"Quit Facebook Day" came and went Monday, and you may notice this morning that "your friends list will still largely be intact," says Dan Fletcher in Time. The "Quit Facebook Day" protest website claimed that 31,000 people had pledged to drop out in a show of anger over Facebook's privacy problems, an infinitesimal sum compared to the site's more than 400 million users. One survey by interactive research firm Vision Critical projected that no more than 2 percent of American account holders had any intention of quitting. (Watch a Reuters report about "Quit Facebook Day" hype.) Here, three theories why the protest flopped:

1. Facebook's new privacy rules sapped the protesters' strength
Although "Quit Facebook Day" agitators made the case that Facebook's privacy settings were abusively complex, a few days before the protesters' planned exodus, says Ian Paul in PC World, Facebook responded by "making it simpler for users to control their privacy." The three big changes — consolidating privacy controls on one page, letting people block others from seeing their profile, giving users the ability to opt out of the platform delivering games and other activities — probably helped soothe many angry Facebook users.

2. Facebook has become a necessity people are reluctant to do without
People depend on services like Facebook to keep in touch with their networks, says Jennifer Leggio in ZDNet, so they're not "willing to vote with their feet" and go elsewhere. There was never much chance this "online tantrum" would turn into a mass exodus. Many of the people complaining about Facebook's privacy policies turn around and happily chat on public Twitter feeds. If they wanted privacy, they would be more private. And if they were "serious about a boycott," they would just do it, "and then try to bring others to follow them."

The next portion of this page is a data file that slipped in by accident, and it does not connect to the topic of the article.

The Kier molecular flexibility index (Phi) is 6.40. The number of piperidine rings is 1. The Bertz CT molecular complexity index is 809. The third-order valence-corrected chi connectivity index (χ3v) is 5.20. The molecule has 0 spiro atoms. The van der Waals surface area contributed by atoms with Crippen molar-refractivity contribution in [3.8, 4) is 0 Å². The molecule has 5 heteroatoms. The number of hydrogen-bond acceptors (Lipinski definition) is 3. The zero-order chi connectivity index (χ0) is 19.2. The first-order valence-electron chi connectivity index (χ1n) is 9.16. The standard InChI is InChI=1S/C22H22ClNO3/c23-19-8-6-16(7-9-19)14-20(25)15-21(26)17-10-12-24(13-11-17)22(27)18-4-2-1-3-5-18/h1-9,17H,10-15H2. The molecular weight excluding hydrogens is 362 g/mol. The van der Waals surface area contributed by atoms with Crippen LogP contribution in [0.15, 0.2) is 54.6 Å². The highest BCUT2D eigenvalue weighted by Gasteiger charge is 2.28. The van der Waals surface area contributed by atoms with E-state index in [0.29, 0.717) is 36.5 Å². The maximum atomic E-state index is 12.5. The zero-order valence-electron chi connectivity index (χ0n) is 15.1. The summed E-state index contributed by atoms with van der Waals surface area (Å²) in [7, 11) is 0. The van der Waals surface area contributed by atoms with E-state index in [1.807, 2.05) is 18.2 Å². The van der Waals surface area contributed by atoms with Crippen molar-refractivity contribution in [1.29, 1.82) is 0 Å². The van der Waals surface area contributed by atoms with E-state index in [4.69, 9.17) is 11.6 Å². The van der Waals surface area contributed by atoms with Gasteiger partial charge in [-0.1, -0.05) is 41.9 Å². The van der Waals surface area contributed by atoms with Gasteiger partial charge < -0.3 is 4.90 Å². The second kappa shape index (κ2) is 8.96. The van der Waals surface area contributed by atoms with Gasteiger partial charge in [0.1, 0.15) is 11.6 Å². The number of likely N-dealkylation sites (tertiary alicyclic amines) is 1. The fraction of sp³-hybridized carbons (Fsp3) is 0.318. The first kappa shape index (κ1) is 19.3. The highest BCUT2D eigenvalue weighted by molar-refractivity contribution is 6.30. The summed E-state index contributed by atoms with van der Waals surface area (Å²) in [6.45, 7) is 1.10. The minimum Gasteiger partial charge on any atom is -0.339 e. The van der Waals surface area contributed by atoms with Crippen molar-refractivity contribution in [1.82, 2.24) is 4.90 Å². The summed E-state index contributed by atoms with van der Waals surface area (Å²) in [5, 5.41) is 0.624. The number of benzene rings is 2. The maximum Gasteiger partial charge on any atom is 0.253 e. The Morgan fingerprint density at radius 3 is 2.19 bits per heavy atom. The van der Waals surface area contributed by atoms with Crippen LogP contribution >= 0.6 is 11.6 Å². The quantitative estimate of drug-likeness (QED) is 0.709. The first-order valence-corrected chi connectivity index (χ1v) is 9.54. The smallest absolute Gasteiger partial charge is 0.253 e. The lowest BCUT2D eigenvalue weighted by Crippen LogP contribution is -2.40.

3. People are taking privacy into their own hands
The majority of Facebook users are aware of the site's problems, says Benny Evangelista at the San Francisco Chronicle, so, after a certain amount of venting, they're taking charge of their profiles and sticking around on their own terms. In the same Vision Critical poll, 81 percent said they had started using Facebook more carefully, and 76 percent said they had stopped sharing as much personal information as before.